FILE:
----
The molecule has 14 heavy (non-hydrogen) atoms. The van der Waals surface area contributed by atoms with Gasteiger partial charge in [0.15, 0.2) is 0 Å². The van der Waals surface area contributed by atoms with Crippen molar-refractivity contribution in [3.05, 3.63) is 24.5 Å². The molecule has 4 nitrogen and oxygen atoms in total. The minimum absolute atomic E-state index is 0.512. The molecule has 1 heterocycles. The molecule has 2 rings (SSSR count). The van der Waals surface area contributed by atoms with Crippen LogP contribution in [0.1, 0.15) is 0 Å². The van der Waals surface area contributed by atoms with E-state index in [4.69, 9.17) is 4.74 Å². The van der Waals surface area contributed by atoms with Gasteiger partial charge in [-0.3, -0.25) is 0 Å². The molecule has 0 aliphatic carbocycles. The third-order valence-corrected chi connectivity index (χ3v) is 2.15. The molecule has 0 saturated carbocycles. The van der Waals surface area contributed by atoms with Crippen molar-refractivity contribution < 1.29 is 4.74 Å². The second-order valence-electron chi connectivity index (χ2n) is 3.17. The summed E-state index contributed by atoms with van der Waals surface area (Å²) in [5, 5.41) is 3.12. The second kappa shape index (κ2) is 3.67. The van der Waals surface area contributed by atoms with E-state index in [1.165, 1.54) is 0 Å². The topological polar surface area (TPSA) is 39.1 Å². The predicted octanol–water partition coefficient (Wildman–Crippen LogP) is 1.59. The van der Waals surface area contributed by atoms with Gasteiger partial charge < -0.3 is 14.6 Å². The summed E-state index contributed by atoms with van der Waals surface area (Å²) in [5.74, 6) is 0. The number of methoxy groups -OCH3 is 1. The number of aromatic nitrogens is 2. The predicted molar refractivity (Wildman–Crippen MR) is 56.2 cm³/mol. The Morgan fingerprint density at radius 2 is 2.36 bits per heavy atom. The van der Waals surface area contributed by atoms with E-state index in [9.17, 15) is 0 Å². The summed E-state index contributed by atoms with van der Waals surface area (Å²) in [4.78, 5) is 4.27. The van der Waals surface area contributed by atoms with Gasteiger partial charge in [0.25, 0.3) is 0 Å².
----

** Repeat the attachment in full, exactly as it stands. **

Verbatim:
The molecule has 14 heavy (non-hydrogen) atoms. The van der Waals surface area contributed by atoms with Gasteiger partial charge in [0.15, 0.2) is 0 Å². The van der Waals surface area contributed by atoms with Crippen molar-refractivity contribution in [3.05, 3.63) is 24.5 Å². The molecule has 4 nitrogen and oxygen atoms in total. The minimum absolute atomic E-state index is 0.512. The molecule has 1 heterocycles. The molecule has 2 rings (SSSR count). The van der Waals surface area contributed by atoms with Crippen LogP contribution in [0.1, 0.15) is 0 Å². The van der Waals surface area contributed by atoms with E-state index in [4.69, 9.17) is 4.74 Å². The van der Waals surface area contributed by atoms with Gasteiger partial charge in [-0.3, -0.25) is 0 Å². The molecule has 0 aliphatic carbocycles. The third-order valence-corrected chi connectivity index (χ3v) is 2.15. The molecule has 0 saturated carbocycles. The van der Waals surface area contributed by atoms with Crippen molar-refractivity contribution < 1.29 is 4.74 Å². The second-order valence-electron chi connectivity index (χ2n) is 3.17. The summed E-state index contributed by atoms with van der Waals surface area (Å²) in [5, 5.41) is 3.12. The second kappa shape index (κ2) is 3.67. The van der Waals surface area contributed by atoms with E-state index in [1.165, 1.54) is 0 Å². The topological polar surface area (TPSA) is 39.1 Å². The predicted octanol–water partition coefficient (Wildman–Crippen LogP) is 1.59. The van der Waals surface area contributed by atoms with Gasteiger partial charge < -0.3 is 14.6 Å². The summed E-state index contributed by atoms with van der Waals surface area (Å²) in [5.74, 6) is 0. The number of methoxy groups -OCH3 is 1. The number of aromatic nitrogens is 2. The predicted molar refractivity (Wildman–Crippen MR) is 56.2 cm³/mol. The Morgan fingerprint density at radius 2 is 2.36 bits per heavy atom. The van der Waals surface area contributed by atoms with E-state index in [9.17, 15) is 0 Å². The summed E-state index contributed by atoms with van der Waals surface area (Å²) in [4.78, 5) is 4.27. The van der Waals surface area contributed by atoms with Gasteiger partial charge in [0.25, 0.3) is 0 Å².